The catalytic effect of climate and nature philanthropy

Leading philanthropists participate in COP28 panel discussion about using private capital to mobilise climate action and deliver systemic impact.

Ideas Abu Dhabi Business And Philanthropy Climate Forum At Cop28 2

Green jobs, climate-resilient agriculture, protecting the oceans, and educating the next generation. These were just some of the topics discussed during a high-level panel held at the Business and Philanthropy Climate Forum (BPCF) at COP28 in the UAE.

Emirati philanthropist Abdul Aziz Al Ghurair, the chairman of the Abdulla Al Ghurair Foundation (AGF) joined Bill Gates, co-chair of the Bill and Melinda Gates Foundation, South African philanthropist Precious Moloi-Motsepe, and Ray Dalio, founder of Dalio Philanthropies for a discussion moderated by Rima Al Mokarrab, co-chair of Ideas Abu Dhabi and chair of Tamkeen, a UAE thought-leadership platform overseen by Tamkeen, in association with the Aspen Institute.

Introducing the panel, Badr Jafar, BPCF chair and COP28 special representative for Business and Philanthropy, described climate philanthropy as “the glue that binds business, governments and civil society in concerted action” towards a net zero goals.

“Philanthropic capital is more flexible, risk tolerant and patient than other forms of capital,” he told the Green Zone event. “When strategically deployed de risking follow on investments, it can generate a catalytic effect by unlocking much larger pools of capital.”

The discussion that followed explored the role for philanthropy in fighting climate change, and how it can be leveraged to support green growth, the strengthening of human capital, and the acceleration and refinement of research and development to future-proof food systems and our natural environment.

“Philanthropic capital is more flexible, risk tolerant and patient than other forms of capital."

Badr Jafar, COP28 special representative for Business and Philanthropy

"It is difficult to overstate the magnitude of the climate challenge faced by farmers and food systems,” Bill Gates told the audience. “This is especially true in low-income regions, where the people who have done the least to contribute to climate change are suffering the most.”

But he added: “While there are many innovations available that could help farmers adapt to climate threats, there hasn’t been enough funding to make them widely available. By bringing private and public sectors together, we can ensure innovations in agricultural adaptation get the funding they need."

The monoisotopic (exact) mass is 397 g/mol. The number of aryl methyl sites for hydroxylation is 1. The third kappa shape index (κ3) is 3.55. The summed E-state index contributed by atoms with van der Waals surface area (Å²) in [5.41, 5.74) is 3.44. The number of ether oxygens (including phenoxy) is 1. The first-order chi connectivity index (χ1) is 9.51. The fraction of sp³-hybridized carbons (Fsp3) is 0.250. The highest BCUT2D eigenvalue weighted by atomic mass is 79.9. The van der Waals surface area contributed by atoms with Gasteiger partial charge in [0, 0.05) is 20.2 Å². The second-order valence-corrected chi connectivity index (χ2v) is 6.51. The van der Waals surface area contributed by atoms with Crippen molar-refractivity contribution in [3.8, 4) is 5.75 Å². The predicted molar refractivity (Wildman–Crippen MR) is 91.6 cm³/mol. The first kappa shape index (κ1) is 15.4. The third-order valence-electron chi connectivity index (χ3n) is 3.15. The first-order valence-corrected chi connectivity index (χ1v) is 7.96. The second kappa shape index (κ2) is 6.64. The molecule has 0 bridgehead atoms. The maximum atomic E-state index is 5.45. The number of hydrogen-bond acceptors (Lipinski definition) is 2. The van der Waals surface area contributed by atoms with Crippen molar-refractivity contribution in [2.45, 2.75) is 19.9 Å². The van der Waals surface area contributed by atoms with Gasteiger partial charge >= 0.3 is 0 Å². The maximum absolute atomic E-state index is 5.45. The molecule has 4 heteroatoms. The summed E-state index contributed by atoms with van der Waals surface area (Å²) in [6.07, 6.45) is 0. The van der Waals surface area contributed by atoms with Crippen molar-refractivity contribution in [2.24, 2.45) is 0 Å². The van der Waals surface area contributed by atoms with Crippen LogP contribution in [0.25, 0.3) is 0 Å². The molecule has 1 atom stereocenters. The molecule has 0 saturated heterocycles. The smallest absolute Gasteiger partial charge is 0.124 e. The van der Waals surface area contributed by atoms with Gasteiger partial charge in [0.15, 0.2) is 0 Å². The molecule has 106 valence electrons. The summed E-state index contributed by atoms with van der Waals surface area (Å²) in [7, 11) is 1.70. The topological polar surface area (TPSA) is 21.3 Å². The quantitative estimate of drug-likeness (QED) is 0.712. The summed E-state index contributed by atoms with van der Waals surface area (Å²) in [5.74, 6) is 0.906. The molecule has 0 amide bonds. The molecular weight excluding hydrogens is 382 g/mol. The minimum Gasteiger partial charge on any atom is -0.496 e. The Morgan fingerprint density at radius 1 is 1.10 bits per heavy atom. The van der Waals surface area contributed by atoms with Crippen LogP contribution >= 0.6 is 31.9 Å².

Ray Dalio, the funder of exploration vessel Ocean X, spoke about the importance of conserving the world’s oceans, which he described as “our biggest, most important, and least explored natural asset” and said: “We can’t think about climate and our environment without thinking about the ocean.”

Backing Gates’s call for a double bottom line approach to raising capital, Dalio said: “I think we’re at the tip of the iceberg if we look at emerging new technologies that are become great investments”, a surefire way, he said, to attract private capital into climate-related initiatives.

Emirati philanthropist Abdul Aziz Al Ghurair, meanwhile, outlined how the Abdulla Al Ghurair Foundation - stablished almost a decade ago by his father to fund education for Arab youth - had recently shifted from supporting individuals with scholarships to focusing on building capacity in education systems to deliver impact on a wider scale. Working with universities and ministries of education was a way, he explained, to scale the potential impact of gifted dollars and to help equip the next generation to be able to address climate action.

For her part, Precious Moloi-Motsepe spoke about how her experience as a medical doctor had shaped her understanding of the urgent need for the African perspective to be taken into consideration by global researchers, especially due to the importance of understanding the local context.

Moloi-Motsepe, chancellor of the University of Cape Town and co-chair of the Motsepe Foundation also stressed the important of leveraging Africa’s demographic dividend. “We have to give hope to this young generation. And at the same time, we have to ensure that the U.N. Sustainable Development Goals in their totality are achieved within the set time,” she said.

Concluding, Dalio said: “We have an enormous amount of resources and enormous amount of brilliance… but I think everything comes down to how people are with each other.” We called for a co-ordinated - rather than polarized approach - and a focus on the “greater good” over “individual good”, he said.

Ideas Abu Dhabi was established in 2017 as a Forum that welcomes global thinkers, visionaries, innovators, and policymakers to hold intimate dialogues around some of the world’s greatest challenges. 

Tamkeen is an Abu Dhabi company that partners with leading local and international institutions to deliver projects that enrich the emirate’s social, cultural and educational landscape in support of its Economic Vision 2030.

The Aspen Institute is a US-based educational and policy studies organization that has gained a reputation for gathering together diverse, nonpartisan thought-leaders, creatives, scholars and members of the public in order to address some of the world’s most complex problems.